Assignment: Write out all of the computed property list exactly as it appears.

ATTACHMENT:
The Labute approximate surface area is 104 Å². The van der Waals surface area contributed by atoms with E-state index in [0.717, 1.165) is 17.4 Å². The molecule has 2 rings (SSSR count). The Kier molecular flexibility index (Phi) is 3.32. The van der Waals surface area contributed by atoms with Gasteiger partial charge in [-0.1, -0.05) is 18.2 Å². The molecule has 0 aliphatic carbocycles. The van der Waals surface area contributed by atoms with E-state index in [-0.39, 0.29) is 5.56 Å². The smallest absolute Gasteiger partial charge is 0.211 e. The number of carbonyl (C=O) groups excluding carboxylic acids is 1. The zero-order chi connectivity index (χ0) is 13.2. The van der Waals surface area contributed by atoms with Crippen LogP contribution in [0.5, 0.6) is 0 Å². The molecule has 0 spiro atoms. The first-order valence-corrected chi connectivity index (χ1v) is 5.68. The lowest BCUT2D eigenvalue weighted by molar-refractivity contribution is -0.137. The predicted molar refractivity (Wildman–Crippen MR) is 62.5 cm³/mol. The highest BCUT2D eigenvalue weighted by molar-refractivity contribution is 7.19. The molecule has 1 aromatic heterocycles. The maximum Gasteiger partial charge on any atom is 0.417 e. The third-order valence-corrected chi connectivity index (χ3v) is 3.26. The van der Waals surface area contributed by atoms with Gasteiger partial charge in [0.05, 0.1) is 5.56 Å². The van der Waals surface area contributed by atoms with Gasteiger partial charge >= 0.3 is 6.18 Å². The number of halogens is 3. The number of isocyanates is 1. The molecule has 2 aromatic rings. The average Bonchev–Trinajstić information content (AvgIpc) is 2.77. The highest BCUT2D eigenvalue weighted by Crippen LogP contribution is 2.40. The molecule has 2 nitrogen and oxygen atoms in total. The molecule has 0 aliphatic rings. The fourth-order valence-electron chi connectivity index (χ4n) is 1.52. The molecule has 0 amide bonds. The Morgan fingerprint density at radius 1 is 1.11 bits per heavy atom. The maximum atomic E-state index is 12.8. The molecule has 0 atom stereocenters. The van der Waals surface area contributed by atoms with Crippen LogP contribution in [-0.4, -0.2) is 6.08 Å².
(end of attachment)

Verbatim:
The Labute approximate surface area is 104 Å². The van der Waals surface area contributed by atoms with E-state index in [0.717, 1.165) is 17.4 Å². The molecule has 2 rings (SSSR count). The Kier molecular flexibility index (Phi) is 3.32. The van der Waals surface area contributed by atoms with Gasteiger partial charge in [-0.1, -0.05) is 18.2 Å². The molecule has 0 aliphatic carbocycles. The van der Waals surface area contributed by atoms with E-state index in [-0.39, 0.29) is 5.56 Å². The smallest absolute Gasteiger partial charge is 0.211 e. The number of carbonyl (C=O) groups excluding carboxylic acids is 1. The zero-order chi connectivity index (χ0) is 13.2. The van der Waals surface area contributed by atoms with Crippen LogP contribution in [0.5, 0.6) is 0 Å². The molecule has 0 spiro atoms. The first-order valence-corrected chi connectivity index (χ1v) is 5.68. The lowest BCUT2D eigenvalue weighted by molar-refractivity contribution is -0.137. The predicted molar refractivity (Wildman–Crippen MR) is 62.5 cm³/mol. The highest BCUT2D eigenvalue weighted by molar-refractivity contribution is 7.19. The molecule has 1 aromatic heterocycles. The maximum Gasteiger partial charge on any atom is 0.417 e. The third-order valence-corrected chi connectivity index (χ3v) is 3.26. The van der Waals surface area contributed by atoms with Gasteiger partial charge in [0.05, 0.1) is 5.56 Å². The van der Waals surface area contributed by atoms with Gasteiger partial charge >= 0.3 is 6.18 Å². The number of halogens is 3. The number of isocyanates is 1. The molecule has 2 aromatic rings. The average Bonchev–Trinajstić information content (AvgIpc) is 2.77. The highest BCUT2D eigenvalue weighted by Crippen LogP contribution is 2.40. The molecule has 2 nitrogen and oxygen atoms in total. The molecule has 0 aliphatic rings. The fourth-order valence-electron chi connectivity index (χ4n) is 1.52. The molecule has 0 amide bonds. The Morgan fingerprint density at radius 1 is 1.11 bits per heavy atom. The maximum atomic E-state index is 12.8. The molecule has 0 atom stereocenters. The van der Waals surface area contributed by atoms with Crippen LogP contribution in [-0.4, -0.2) is 6.08 Å².